oh, and hat tip to “scaryfacts” over on PT for the suggestion.

  36. #36 JackGoff
    August 25, 2006

    I think I know Jason’s favorite movie.

  37. #37 j
    August 25, 2006

    Pluto is not a planet.

    I like this polite-comments suggestion a lot; I’m one of those people who still believes in civility.

  38. #38 Steviepinhead
    August 25, 2006

    the regular commenters DO intimidate one from asking questions

    Don’t know why. Not sure I qualify as a “regular commenter,” but I ask stupid questions all the time (see further up almost any thread).

    Maybe you just need to grab a “handle” like mine, that makes it clear from the get-go that, should it turn out that you have the faintest clue, it’s purely by chance.

  39. #39 Torbjörn Larsson
    August 25, 2006

    What??? No early joking allowed? But a good joke can hurt more than smashing a whiskey bottle over a … Um, never mind.

  40. #40 AndyS
    August 25, 2006

    Squeaky,

    … As I got into my car, I reflected on the fact that we easily throw negative comments towards other drivers when they do something stupid, and I realized there is an interesting parallel between the information highway and the actual highway. … It’s easy to insult someone we will almost certainly never see, and whose name, in many cases, we will never know. I doubt very much that many here (not all) who resort to insults would ever actually express those same insults in a face-to-face conversation. This is a very impersonal environment and it is easy to fall into the trap of dehumanizing those who express opinions contrary to our own.

    I think your analogy fits all too well. And since the opportunity to communicate annonymously (blogs, message boards, etc.) is growing I think it’s important for people who run popular blogs to make some attempt to establish a civil tone among their commentors — like PZ has done with this post.

    Like other people have mentioned, I often get as much from the comments as from the post itself, but, if I have to wade through pages of snide and snarky comments, I tend to stay away. I’m looking for comments that contribute something valuable: clarification, elucidation, reasoned disagreement, etc. — or just an interesting story. A snarky putdown is at best just a signal of “I strongly disagree” with no intellectual content or even entertainment value for those of us beyond our teens. It also seems to be mostly a male behavior.

    Now, if we could just eliminate the prevalent idea that showing concern for others or seeking understanding for “the other point of view” is a sign of weakness, …

  41. #41 Ichthyic
    August 25, 2006

    It’s easy to insult someone we will almost certainly never see, and whose name, in many cases, we will never know. I doubt very much that many here (not all) who resort to insults would ever actually express those same insults in a face-to-face conversation.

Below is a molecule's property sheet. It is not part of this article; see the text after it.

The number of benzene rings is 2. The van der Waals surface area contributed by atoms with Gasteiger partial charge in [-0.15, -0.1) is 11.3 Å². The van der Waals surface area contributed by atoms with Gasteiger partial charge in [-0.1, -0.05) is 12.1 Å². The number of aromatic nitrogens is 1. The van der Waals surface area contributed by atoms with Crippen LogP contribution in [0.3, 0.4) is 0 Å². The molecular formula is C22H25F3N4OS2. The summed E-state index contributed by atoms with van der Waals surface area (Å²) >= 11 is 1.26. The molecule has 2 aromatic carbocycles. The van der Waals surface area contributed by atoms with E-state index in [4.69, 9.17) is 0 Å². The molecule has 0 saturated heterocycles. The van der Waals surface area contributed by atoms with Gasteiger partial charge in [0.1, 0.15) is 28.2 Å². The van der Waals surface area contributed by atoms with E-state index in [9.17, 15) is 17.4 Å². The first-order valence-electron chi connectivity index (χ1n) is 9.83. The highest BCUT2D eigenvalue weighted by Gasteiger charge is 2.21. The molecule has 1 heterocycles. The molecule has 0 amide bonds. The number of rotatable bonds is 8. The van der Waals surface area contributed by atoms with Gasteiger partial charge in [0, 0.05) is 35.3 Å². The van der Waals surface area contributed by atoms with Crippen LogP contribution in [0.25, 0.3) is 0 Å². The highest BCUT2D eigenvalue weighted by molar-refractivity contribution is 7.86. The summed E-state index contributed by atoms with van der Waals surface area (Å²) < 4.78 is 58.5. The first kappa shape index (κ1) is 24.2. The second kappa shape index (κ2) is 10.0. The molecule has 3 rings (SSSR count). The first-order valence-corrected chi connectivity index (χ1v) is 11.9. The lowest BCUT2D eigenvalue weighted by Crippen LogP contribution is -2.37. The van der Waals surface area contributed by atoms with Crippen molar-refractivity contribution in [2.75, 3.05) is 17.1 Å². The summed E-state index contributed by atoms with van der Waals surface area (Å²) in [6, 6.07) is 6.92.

ahhh, but the big difference is, others can easily see you when you pick your nose on the internet; and they hear you when you cuss out the driver next to you.

    It’s like driving on a highway in invisible cars, where everybody has a microphone on and the stereos are all on so loud everybody can hear.

    My point, of course, is that there ARE repercussions, it’s just that there are a lot of folks who simply don’t care.

  42. #42 AndyS
    August 25, 2006

    that there ARE repercussions, it’s just that there are a lot of folks who simply don’t care.

    We can hope PZ’s post has some positive effect as well as the disemvoweling. A bit of directly applied peer pressure might help too.

  43. #43 JackGoff
    August 25, 2006

    FSM will make sure their mouths burn like hell by slipping habaneros into the sauce.

  44. #44 junk science
    August 26, 2006

    Now, if we could just eliminate the prevalent idea that showing concern for others or seeking understanding for “the other point of view” is a sign of weakness, …

    I don’t know. I think the mocking in the death penalty thread was a bit extreme, but there’s usually little value in trying to reason with the majority of deliberate idiots. Far better to at least get some entertainment out of them, at the blog owner’s discretion.

  45. #45 MikeM
    August 26, 2006

    My suggestion: Check out The Comics Curmudgeon’s “Cockpit.”

    That is all.

    I’m in Maui! Until tomorrow. It is HOT here.

  46. #46 Keith Douglas
    August 26, 2006

    AndyS: That was one possibility. I was thinking more on the lines of a technology class which would, inter alia discuss communication online, how to avoid getting scammed and phished, computer security, basics of using a computer for research in other areas, etc.

The site is undergoing maintenance presently. Commenting has been disabled. Please check back later!